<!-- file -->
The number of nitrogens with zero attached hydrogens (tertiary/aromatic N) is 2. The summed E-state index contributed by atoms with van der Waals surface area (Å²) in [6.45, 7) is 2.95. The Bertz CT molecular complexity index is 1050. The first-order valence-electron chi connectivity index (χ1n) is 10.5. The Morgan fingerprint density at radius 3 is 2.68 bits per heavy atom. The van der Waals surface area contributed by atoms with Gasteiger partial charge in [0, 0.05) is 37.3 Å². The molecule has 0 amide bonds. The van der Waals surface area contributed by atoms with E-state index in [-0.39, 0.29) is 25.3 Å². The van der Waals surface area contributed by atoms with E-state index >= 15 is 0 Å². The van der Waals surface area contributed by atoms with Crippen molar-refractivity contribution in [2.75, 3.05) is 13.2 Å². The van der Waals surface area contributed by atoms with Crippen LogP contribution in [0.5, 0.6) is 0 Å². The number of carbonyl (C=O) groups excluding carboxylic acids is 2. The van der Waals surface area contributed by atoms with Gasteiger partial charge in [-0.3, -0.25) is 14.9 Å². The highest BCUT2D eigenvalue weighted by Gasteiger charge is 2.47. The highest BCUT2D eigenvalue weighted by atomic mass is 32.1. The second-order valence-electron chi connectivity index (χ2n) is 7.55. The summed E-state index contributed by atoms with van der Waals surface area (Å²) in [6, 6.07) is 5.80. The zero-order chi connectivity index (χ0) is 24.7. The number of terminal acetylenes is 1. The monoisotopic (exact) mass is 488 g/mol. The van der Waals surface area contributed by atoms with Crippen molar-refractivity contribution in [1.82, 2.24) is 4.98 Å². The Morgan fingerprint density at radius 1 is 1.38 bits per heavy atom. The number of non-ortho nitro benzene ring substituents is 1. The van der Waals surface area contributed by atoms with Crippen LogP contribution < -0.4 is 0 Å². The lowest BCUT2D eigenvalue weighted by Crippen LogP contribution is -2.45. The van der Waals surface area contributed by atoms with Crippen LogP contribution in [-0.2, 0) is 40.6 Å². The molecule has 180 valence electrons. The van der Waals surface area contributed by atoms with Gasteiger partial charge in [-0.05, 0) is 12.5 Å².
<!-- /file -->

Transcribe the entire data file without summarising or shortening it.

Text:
The number of nitrogens with zero attached hydrogens (tertiary/aromatic N) is 2. The summed E-state index contributed by atoms with van der Waals surface area (Å²) in [6.45, 7) is 2.95. The Bertz CT molecular complexity index is 1050. The first-order valence-electron chi connectivity index (χ1n) is 10.5. The Morgan fingerprint density at radius 3 is 2.68 bits per heavy atom. The van der Waals surface area contributed by atoms with Gasteiger partial charge in [0, 0.05) is 37.3 Å². The molecule has 0 amide bonds. The van der Waals surface area contributed by atoms with E-state index in [-0.39, 0.29) is 25.3 Å². The van der Waals surface area contributed by atoms with E-state index >= 15 is 0 Å². The van der Waals surface area contributed by atoms with Crippen molar-refractivity contribution in [2.75, 3.05) is 13.2 Å². The van der Waals surface area contributed by atoms with Crippen LogP contribution in [0.5, 0.6) is 0 Å². The number of carbonyl (C=O) groups excluding carboxylic acids is 2. The van der Waals surface area contributed by atoms with Gasteiger partial charge in [-0.3, -0.25) is 14.9 Å². The highest BCUT2D eigenvalue weighted by Gasteiger charge is 2.47. The highest BCUT2D eigenvalue weighted by atomic mass is 32.1. The second-order valence-electron chi connectivity index (χ2n) is 7.55. The summed E-state index contributed by atoms with van der Waals surface area (Å²) in [6, 6.07) is 5.80. The zero-order chi connectivity index (χ0) is 24.7. The number of terminal acetylenes is 1. The monoisotopic (exact) mass is 488 g/mol. The van der Waals surface area contributed by atoms with Crippen molar-refractivity contribution in [1.82, 2.24) is 4.98 Å². The Morgan fingerprint density at radius 1 is 1.38 bits per heavy atom. The number of non-ortho nitro benzene ring substituents is 1. The van der Waals surface area contributed by atoms with Crippen LogP contribution < -0.4 is 0 Å². The lowest BCUT2D eigenvalue weighted by Crippen LogP contribution is -2.45. The van der Waals surface area contributed by atoms with Crippen LogP contribution in [-0.2, 0) is 40.6 Å². The molecule has 180 valence electrons. The van der Waals surface area contributed by atoms with Gasteiger partial charge in [-0.05, 0) is 12.5 Å².